THE Mukherjee Committee was formed in 1965 and aimed at improving the administrative setup for healthcare.  It also aimed at separating and giving greater importance to malaria from the other national health programs.
The Jain Committee formed in 1967 aimed at improving the standards of medical care in various hospitals and improving the functioning of a central health scheme meant for the central Government employees known as the ‘CGHS’.
The Kartar Singh Committee formed in 1972 aimed at proving a multipurpose health worker and providing mobile health units for family medicine.
The Srinvastava Committee formed in 1974 aimed to provide Health assistances and improving the medical education process
The Bajaj Committee formed in 1986 aimed at improving the human resource required.  Vocational education was being implemented to train aspiring healthcare professionals.  It recommended the formation of several paramedical health workers namely the ANM’s, radiographer, ophthalmic assistant, dental hygienist, etc.  The ANM (Auxiliary Nurse Midwife) serves a population of 5000 at the village levels.  They provide the basic health facilites.  Several of these ANM’s have received PDA’s which can help them to record and view data.  This data can be recorded and analyzed at higher levels (Sastry, 2003).
The Sixth Five Year Plan (1978 to 1983) gave a lot importance to the Alma Ata declaration which aimed at providing health for all by the year 2000.  This strategy had several objectives including:-
Provision of cost effective healthcare to the masses
Use of basic health workers and specialized health workers at different levels.
Placing responsibility in paramedics and community health workers
Helping the economically backward segments of the population.
Free healthcare services through a PHC and a referral system.
Use of community participation and a multi-disciplinary health team.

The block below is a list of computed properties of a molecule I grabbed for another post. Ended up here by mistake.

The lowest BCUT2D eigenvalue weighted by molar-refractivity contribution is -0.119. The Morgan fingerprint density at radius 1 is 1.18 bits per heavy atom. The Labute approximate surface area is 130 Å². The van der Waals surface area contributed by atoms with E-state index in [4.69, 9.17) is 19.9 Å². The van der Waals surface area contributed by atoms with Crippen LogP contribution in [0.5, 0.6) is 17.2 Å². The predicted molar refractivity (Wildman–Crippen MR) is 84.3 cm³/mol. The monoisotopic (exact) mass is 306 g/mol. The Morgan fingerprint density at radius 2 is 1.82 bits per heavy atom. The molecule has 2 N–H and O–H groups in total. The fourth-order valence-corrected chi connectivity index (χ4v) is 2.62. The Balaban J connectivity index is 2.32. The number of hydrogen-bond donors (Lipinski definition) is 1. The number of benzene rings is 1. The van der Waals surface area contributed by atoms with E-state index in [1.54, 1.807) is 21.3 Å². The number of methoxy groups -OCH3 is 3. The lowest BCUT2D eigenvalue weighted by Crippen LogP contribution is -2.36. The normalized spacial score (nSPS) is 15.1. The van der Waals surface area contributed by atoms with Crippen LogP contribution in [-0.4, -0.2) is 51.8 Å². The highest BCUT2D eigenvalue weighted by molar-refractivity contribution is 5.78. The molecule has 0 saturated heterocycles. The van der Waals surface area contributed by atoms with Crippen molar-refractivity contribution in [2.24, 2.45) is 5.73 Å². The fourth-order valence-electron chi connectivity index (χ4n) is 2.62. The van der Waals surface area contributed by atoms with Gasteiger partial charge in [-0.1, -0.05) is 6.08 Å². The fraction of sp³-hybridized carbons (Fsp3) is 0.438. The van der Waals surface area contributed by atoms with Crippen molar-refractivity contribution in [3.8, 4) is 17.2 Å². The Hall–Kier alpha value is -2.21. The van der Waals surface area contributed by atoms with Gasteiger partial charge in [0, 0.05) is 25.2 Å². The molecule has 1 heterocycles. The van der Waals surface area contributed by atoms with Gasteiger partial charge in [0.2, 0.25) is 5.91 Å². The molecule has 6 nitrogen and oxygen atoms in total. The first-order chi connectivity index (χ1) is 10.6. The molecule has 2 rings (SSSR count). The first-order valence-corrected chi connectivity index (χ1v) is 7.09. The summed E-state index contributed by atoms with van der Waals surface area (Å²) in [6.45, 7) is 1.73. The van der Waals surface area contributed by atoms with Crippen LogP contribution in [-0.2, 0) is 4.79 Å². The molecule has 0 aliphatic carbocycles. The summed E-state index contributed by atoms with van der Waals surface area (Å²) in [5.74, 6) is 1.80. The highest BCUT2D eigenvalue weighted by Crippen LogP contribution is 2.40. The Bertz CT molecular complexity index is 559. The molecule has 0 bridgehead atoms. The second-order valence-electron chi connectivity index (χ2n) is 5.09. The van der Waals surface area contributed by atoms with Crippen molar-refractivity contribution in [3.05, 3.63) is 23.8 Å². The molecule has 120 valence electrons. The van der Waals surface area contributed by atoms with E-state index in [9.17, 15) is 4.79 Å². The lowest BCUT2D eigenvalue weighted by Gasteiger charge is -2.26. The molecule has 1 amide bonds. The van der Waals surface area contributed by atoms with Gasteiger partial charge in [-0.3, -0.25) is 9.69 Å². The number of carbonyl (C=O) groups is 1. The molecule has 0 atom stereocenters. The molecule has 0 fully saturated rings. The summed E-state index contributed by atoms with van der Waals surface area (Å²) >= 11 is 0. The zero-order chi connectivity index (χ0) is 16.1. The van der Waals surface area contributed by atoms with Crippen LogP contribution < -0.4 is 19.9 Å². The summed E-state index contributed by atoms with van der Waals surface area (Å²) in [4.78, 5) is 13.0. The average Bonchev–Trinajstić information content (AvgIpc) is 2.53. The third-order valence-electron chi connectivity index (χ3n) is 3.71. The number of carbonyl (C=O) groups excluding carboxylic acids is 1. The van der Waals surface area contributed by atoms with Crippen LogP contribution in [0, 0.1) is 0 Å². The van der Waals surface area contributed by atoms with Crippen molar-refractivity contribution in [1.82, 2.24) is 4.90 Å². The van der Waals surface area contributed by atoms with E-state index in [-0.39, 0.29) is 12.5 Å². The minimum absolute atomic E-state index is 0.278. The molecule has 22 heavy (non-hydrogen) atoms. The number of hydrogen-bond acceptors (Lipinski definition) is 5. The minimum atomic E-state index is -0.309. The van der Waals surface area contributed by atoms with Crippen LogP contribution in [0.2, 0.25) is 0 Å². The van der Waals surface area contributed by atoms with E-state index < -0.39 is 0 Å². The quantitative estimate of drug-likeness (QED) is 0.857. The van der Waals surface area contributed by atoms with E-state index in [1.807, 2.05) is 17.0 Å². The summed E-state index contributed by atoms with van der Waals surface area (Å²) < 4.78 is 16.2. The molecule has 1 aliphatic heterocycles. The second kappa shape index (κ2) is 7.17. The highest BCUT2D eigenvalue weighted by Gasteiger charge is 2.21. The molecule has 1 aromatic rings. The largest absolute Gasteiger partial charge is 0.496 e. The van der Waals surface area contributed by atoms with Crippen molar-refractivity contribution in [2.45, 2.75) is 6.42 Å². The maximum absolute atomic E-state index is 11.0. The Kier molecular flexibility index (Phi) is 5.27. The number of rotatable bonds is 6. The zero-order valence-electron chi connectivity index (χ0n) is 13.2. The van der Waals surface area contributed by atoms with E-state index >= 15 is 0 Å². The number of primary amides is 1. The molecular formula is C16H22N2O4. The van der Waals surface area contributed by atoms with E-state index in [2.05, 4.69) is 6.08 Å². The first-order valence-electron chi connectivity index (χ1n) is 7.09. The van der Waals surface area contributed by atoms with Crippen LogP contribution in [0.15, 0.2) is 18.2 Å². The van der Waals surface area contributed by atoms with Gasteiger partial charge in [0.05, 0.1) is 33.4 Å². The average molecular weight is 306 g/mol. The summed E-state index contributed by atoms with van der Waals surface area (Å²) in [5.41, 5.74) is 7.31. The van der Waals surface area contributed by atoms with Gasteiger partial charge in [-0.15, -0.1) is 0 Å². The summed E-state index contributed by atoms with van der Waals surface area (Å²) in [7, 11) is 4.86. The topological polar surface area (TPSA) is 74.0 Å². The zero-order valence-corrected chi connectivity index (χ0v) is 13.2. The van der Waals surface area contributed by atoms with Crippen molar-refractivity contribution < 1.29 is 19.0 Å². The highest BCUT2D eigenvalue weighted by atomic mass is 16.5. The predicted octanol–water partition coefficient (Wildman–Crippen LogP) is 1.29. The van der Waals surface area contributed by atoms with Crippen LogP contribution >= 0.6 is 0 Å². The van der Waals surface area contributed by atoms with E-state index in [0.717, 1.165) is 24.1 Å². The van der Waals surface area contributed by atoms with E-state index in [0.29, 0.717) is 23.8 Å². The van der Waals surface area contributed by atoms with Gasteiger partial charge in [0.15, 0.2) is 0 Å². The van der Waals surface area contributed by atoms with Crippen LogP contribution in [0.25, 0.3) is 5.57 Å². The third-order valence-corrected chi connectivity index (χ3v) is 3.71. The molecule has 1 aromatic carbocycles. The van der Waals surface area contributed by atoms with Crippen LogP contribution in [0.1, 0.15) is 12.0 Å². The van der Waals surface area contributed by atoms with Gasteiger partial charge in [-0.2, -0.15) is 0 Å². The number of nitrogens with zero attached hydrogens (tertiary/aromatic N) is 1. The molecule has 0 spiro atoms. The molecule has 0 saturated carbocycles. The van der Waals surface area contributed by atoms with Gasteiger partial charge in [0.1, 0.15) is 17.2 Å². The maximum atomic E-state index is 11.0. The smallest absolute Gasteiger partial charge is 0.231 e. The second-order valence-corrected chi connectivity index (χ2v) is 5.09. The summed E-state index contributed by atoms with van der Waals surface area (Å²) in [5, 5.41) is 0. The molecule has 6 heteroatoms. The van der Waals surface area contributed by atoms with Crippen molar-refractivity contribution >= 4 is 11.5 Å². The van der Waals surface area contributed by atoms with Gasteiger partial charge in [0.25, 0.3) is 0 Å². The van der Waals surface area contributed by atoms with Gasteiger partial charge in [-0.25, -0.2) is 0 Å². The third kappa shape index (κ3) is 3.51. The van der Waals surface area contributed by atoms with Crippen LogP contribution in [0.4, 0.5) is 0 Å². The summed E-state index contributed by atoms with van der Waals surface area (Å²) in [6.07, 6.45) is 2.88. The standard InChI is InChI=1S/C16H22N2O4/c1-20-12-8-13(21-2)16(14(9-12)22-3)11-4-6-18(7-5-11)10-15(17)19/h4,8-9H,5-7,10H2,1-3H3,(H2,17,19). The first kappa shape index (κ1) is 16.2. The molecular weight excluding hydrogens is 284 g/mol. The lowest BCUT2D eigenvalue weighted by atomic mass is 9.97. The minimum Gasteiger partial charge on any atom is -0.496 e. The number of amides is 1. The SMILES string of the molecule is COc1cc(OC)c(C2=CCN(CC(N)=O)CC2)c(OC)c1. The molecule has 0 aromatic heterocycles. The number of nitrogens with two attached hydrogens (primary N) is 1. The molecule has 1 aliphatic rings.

Working as per the health needs of the population.

Strengths of the system’s current state

The administration and the technical skills available are of top quality (Gupta, 2004).
Several organizations including research, healthcare and educational are available for medical care, training and research.
The Government formulates policies after conducting thorough research in that particular area.
Efforts are on to raise the GDP from the present 0.9 % to 2 %.  This suggests that the public healthcare sector in India is growing.
The role of the private sectors and the NGO’s is increasing.
The investment in health research is increasing suggesting that any measures taken in the future are going to be based on current and relevant studies.  In 2005, the spending on health research was about 1 %

Weaknesses of the system

The health outcomes are poor
Certain issues are heavily concentrated on (such as immunization), whereas the others are completely neglected.
The healthcare system comes into play only if a problem develops.
Only about 0.9 % of the GDP has been used for healthcare.
There is shortage of human resources including healthcare professionals in the system.
There is a shortage of logistics in the healthcare system.
The quality of care provided in corporate hospitals and that of public health organization varies hugely.
The management at the lower levels does not evaluate and monitor the quality of healthcare provided (Gupta, 2004).
The ability to form a flexible strategy that would be able to reassign the resources is absent (Gupta, 2004).
The Government is previously known to function in isolation and does not include the other players (Gupta, 2004).

Sl. No
Period
Indian health care system
US Healthcare system
1.
1950-1956